But not Rajesh Chahar, a former armyman and an amateur coach. “Half of that land was earning Rs 94,000 for the village,” he says. “How could all of it be given for Rs 51,000?” He says the panchayat and KDES had agreed to a lease amount of Rs 3 lakh, which was then reduced at the state government’s instruction. He adds the children who are supposed to be paying nothing still have to dish out Rs 60,000 for “transportation and food” (the school says the figure is Rs 36,000, and optional). Their other complaints are more trite—that the kids aren’t given enough homework, that the name of the village doesn’t appear on school signboards and stationery.
In a more serious vein, Chahar alleges that Sehwag did not have permission to build a school, and that the panchayat had passed a resolution to lease the land to KDES to build only a sports academy. Yet the MoU between KDES and the village panchayat says the land is to be leased to set up a “school and sports academies”. Claiming the panchayat resolution was passed even before the KDES came into existence, Chahar says the previous sarpanch signed the MoU for “reasons you can easily guess”. Chahar’s brother had filed a PIL before the Punjab and Haryana High Court, but it was not admitted for hearing. They plan to petition the Supreme Court.
In the Block Development Office in Jhajjar, the man in charge is ready to tear his hair out in frustration. “The panchayat signed an MoU with KDES, the DC approved it, as did the panchayat minister and the state cabinet,” he says. “What do we do if people suspect there’s something wrong in every deal? There are 71 villages in my block, and there are some 10 RTI applications against the sarpanch or panchayat of each village. Perhaps corruption is so rampant, they feel there’s some wrongdoing to be unearthed in every deal!”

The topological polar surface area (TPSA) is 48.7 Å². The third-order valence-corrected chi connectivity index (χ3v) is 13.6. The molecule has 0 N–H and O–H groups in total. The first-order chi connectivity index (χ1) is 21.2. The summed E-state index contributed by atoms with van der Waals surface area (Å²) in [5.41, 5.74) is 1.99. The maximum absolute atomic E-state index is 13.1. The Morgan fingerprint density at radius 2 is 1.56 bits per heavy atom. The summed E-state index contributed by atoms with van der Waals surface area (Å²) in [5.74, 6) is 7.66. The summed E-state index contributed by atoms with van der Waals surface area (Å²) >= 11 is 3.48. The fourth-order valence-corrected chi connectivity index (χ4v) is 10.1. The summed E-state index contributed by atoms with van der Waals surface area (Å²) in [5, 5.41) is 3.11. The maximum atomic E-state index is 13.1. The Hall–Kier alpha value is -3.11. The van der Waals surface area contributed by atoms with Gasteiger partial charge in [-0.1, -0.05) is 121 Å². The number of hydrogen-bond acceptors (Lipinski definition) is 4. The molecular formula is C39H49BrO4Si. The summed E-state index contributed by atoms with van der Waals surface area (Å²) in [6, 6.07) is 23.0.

Vishnoo Mittal, the school’s CEO and an old friend of Sehwag, sighs in exasperation. “Anyone who’s not benefited from the school is unhappy,” he says. “We’ve employed 17 people from the village, 117 from the district. We’ve given free admission to 12 children from the village, and waived off admission fee for some 12 others who wanted to join,” he says. “What do we do? If a big man does something, people think he’s a chor.”
Mittal says the absence of word “school” from the panchayat resolution was a clerical error. A second resolution does say that “five children” from the village will benefit from free education at the institution. “We made it five per cent instead of five pupils, but requested the government to reduce the lease amount to Rs 51,000 from Rs 3 lakh,” he says.
Even the man in charge of the Happy School says the village has benefited. The benefit to the village in one sense is around Rs 9 lakh, the total amount of the waived fees for 12 children as of now.
Sehwag says cricketers who fail struggle to find a job, a factor behind the high incidence of depression among them. He says education would prevent this. To ensure this vision to materialise, Mittal wants “needless controversies” to end. To this end, he has agreed to raise the lease amount to Rs 1 lakh, after the panchayat passes a resolution to this effect. “We’ve also agreed to refund the Rs 500 registration fees for pupils who took the entrance test but couldn’t clear it,” he says. And yes, the school will have a signboard saying it’s located in Shilani Kesho—even if the contrast between the two could not have been sharper.